The spokeswoman for the ruling Pakistan People's Party resigned on Saturday days after backing the claims of diplomatic immunity by a US gunman who killed two Pakistanis last month.
Pakistan's ties with the United States have been strained since police arrested Raymond Davis, who confessed to killing two men in self-defence on a busy street in the eastern city of Lahore on January 27.
On Monday Fauzia Wahab said diplomats have immunity and that Davis had an official visa, in comments swifty dismissed as personal views by a presidential spokesman.
"I have resigned because I gave that statement in my personal capacity," Fauzia Wahab told AFP.
"I do not want to appear before Lahore High Court as an office-bearer of the Pakistan People's Party. To uphold the dignity and respect of my party I have resigned from my post," she added.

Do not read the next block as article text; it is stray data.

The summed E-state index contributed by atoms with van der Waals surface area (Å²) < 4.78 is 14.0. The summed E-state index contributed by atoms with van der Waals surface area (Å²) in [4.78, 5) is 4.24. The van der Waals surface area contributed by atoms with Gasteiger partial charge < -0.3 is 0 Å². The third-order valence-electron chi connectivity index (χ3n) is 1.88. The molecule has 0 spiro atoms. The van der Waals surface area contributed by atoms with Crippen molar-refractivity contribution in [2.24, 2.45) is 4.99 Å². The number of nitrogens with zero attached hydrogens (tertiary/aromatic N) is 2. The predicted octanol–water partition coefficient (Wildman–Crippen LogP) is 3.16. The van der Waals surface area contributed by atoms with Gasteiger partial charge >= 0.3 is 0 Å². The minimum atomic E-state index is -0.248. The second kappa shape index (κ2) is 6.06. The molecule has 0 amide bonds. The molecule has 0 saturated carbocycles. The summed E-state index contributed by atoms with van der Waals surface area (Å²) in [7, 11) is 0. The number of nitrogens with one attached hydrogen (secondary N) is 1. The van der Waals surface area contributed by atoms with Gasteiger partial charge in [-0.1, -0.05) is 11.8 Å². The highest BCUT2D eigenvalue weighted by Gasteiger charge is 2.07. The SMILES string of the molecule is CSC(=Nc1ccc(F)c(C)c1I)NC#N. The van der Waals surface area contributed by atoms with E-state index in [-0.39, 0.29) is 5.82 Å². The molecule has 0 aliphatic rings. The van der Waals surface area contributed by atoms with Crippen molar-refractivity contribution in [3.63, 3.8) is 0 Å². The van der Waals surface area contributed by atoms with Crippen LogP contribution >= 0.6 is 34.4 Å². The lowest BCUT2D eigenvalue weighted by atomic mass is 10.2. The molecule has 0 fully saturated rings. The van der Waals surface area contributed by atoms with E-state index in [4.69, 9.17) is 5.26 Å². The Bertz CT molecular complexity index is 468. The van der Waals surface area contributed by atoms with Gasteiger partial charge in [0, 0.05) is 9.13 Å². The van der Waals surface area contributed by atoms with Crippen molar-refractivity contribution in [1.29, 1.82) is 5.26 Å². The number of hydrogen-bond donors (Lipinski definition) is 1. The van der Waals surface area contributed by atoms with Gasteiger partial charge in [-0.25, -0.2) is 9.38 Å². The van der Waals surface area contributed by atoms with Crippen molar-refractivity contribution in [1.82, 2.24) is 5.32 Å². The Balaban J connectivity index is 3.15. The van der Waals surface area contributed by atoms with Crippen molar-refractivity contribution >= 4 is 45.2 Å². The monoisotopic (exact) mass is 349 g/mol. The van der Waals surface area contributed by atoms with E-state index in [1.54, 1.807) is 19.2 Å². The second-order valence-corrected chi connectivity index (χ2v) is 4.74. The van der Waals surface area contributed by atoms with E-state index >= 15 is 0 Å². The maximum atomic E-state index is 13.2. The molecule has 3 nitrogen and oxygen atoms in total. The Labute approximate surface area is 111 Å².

Wahab had said that Davis had an official business visa "so why argue and why are we risking our overall good reputation before the rest of the world?" "We have always abided by international laws and conventions," she had said.
The ruling party has also ditched Pakistan's former foreign minister Shah Mehmood Qureshi in a recent cabinet reshuffle.
Qureshi, who was still in his post at the time of the shootings, said Wednesday that in his view Davis did not have full diplomatic immunity.
Pakistan's unpopular President Asif Ali Zardari and Prime Minister Yousuf Raza Gilani, struggling to keep his coalition in power, say it is up to the courts to decide on the case.
On Wednesday, Gilani asked Islamic scholars to help, suggesting that the families might pardon the American and telling clerics that the government was caught between a public backlash and international anger.
US Senator John Kerry visited the country this week to hold talks with Pakistani leaders aimed at resolving a bitter diplomatic row.
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